When Jefferson envisioned the American character, he saw a kind of idealized agrarian republican—someone who lived quietly on the land, achieved self-sufficiency, participated in local self-government without ego or ambition, read books, believed in liberty so firmly that he would flare up at any sign of corruption. Jefferson saw a sturdy American who took charge of his life, who worked hard to reduce his dependence on any person, entity, or institution outside of his modest farm. Like most of the rest of the Founding Fathers, Jefferson worried that luxury—too much material addiction—would transform us from lovers of liberty to lovers of security, order, prosperity, stuff.
And here we are. Can you be a republic when 80% of Americans have widescreen TVs? On any given day, you have x hours of discretionary time. After adding in sleep, personal grooming, food preparation and consumption, and work, most of us have between three and seven hours per day we can in some sense call our own. What you do with those hours tells you who you are. It’s Matthew 6:21: “For where your treasure is, there will your heart be also.”
If your treasure is a patch of peas or a woodworking shop or reading your way through the complete works of Dostoevsky, you might be a Jeffersonian. If your treasure is a home theater on which you binge watch NCIS or Real Housewives of New Jersey, you’re probably not a Jeffersonian. I repeat: we have only so many discretionary hours and how we use them tells us who we are.
The American people have gotten sloppy and complacent—we are awash in more stuff, more distraction, more mindless entertainment, more ritualized violence, more free-floating rhetoric than any people who ever lived on earth. We are over-fed physically and under-fed metaphysically. I do not speak necessarily to you who are listening at this instant and perhaps feeling a little squirmy or annoyed, but on average today’s American citizen is toxic. Some more some less, but our capacity to live in a Jeffersonian republic depends on our taking ourselves more seriously than we now do.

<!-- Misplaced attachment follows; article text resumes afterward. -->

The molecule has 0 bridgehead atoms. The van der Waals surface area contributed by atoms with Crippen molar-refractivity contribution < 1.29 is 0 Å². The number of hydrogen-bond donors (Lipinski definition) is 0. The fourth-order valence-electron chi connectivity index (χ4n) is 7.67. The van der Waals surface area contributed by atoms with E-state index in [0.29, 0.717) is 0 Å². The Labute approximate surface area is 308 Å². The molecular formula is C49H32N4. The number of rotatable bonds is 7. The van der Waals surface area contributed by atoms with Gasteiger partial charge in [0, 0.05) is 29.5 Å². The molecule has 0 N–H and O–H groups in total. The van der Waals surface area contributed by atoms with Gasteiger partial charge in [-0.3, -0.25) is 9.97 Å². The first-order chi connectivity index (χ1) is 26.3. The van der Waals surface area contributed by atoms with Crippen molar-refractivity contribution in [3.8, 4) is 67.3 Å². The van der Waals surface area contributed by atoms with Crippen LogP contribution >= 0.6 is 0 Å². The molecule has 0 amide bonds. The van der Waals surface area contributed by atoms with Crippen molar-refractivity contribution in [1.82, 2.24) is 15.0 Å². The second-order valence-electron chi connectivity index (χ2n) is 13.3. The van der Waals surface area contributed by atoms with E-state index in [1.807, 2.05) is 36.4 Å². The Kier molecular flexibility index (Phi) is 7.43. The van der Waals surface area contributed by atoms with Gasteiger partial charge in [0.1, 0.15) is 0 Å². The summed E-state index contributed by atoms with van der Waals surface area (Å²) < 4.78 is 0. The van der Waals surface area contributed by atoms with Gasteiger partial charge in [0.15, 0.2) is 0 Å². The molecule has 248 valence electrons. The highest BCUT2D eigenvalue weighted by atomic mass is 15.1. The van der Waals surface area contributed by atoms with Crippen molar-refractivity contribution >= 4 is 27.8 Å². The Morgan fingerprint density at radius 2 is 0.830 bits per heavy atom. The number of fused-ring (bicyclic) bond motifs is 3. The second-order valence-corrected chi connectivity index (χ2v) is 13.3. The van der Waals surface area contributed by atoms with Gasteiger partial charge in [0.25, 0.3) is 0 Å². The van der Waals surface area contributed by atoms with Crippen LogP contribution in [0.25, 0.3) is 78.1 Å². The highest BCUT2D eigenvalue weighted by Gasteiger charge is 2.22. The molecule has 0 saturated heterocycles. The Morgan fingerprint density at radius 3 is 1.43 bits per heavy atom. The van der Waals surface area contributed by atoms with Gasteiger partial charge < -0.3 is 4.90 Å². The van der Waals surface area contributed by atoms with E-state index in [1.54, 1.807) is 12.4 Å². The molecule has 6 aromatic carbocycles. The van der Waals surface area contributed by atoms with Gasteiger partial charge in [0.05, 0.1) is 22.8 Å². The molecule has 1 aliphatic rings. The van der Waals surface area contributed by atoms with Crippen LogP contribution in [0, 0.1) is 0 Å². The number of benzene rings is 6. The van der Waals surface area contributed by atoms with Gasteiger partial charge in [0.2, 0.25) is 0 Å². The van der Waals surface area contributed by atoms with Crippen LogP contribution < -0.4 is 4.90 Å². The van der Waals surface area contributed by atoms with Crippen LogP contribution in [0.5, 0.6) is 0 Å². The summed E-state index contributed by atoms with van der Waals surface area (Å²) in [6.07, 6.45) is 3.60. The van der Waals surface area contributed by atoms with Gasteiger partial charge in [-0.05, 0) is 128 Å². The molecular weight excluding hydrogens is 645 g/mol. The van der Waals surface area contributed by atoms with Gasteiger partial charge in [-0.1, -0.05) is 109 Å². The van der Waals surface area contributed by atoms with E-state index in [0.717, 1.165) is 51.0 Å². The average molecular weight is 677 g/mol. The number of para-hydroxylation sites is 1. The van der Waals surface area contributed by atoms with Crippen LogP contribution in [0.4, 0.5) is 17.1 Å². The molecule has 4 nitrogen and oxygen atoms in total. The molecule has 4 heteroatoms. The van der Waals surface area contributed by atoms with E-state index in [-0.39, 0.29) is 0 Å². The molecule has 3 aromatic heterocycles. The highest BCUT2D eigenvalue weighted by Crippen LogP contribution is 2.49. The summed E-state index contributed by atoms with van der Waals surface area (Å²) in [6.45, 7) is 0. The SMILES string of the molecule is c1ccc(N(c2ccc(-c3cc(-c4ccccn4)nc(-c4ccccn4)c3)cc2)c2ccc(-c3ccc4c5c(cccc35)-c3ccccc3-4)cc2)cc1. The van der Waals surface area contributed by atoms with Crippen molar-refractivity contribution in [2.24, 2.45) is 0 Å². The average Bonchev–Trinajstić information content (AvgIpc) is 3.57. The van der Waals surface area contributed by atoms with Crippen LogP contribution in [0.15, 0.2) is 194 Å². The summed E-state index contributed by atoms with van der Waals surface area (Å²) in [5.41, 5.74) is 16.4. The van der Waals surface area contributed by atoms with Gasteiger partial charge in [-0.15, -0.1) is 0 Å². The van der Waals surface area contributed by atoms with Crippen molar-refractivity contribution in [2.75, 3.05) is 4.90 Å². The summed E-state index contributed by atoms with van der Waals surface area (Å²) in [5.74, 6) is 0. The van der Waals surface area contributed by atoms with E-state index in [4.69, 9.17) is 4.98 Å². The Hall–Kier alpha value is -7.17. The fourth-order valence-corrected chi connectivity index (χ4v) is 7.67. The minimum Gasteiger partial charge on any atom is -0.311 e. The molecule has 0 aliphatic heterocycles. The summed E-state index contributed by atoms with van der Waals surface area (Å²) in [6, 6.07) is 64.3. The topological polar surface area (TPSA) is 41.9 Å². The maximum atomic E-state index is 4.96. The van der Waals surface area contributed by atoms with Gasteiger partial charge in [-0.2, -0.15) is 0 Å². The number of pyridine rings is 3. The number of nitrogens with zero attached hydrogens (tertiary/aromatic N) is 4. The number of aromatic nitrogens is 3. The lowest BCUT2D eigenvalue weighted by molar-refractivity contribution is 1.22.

Watch half an hour of MSNBC followed by half an hour of FOX. Or just follow the national debates about health care, foreign policy, immigration, or Islamic terrorism for an hour and ask yourself: is this a republic?
The devotees of the Tea party, now the Freedom Caucus, rightly hunger to return us to some past glory they have extrapolated from the “give me liberty or give me death,” and the “live free or die” mythology of American history, but it is not clear they want to do the hard and disciplined work of living like people who want to thrive in a republic.
The fallacy of our times is the notion that if we could only reform government we’d restore America. But our national recovery has nothing to do with government. The only way we are going to reclaim anything like Jefferson’s republic is to begin by looking in the mirror. Another great reformer said, “Take up your bed, and walk.”
"A print depicting a road, houses, barns, ducks, cows, horses with riders, wagons, trees and a pond with reflections," by Frank F. English (1854-1922). From the New York Public Library.